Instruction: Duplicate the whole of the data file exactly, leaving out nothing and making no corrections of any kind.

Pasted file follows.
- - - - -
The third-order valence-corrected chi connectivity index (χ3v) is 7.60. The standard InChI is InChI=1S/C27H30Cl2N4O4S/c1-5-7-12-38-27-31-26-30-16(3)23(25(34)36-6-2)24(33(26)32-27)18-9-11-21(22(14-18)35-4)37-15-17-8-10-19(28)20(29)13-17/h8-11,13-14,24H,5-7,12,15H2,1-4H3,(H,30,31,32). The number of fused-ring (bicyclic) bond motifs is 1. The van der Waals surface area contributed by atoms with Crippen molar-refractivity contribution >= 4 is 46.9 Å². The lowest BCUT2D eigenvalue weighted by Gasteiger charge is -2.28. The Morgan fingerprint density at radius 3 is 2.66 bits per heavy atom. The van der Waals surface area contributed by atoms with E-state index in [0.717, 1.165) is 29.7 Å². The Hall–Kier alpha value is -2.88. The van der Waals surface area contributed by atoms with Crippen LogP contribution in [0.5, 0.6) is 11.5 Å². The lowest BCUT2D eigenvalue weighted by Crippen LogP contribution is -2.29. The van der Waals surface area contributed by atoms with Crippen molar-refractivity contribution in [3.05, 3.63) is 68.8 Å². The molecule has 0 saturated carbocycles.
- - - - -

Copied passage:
The third-order valence-corrected chi connectivity index (χ3v) is 7.60. The standard InChI is InChI=1S/C27H30Cl2N4O4S/c1-5-7-12-38-27-31-26-30-16(3)23(25(34)36-6-2)24(33(26)32-27)18-9-11-21(22(14-18)35-4)37-15-17-8-10-19(28)20(29)13-17/h8-11,13-14,24H,5-7,12,15H2,1-4H3,(H,30,31,32). The number of fused-ring (bicyclic) bond motifs is 1. The van der Waals surface area contributed by atoms with Crippen molar-refractivity contribution >= 4 is 46.9 Å². The lowest BCUT2D eigenvalue weighted by Gasteiger charge is -2.28. The Morgan fingerprint density at radius 3 is 2.66 bits per heavy atom. The van der Waals surface area contributed by atoms with E-state index in [0.717, 1.165) is 29.7 Å². The Hall–Kier alpha value is -2.88. The van der Waals surface area contributed by atoms with Crippen LogP contribution in [0.5, 0.6) is 11.5 Å². The lowest BCUT2D eigenvalue weighted by Crippen LogP contribution is -2.29. The van der Waals surface area contributed by atoms with Crippen molar-refractivity contribution in [3.05, 3.63) is 68.8 Å². The molecule has 0 saturated carbocycles.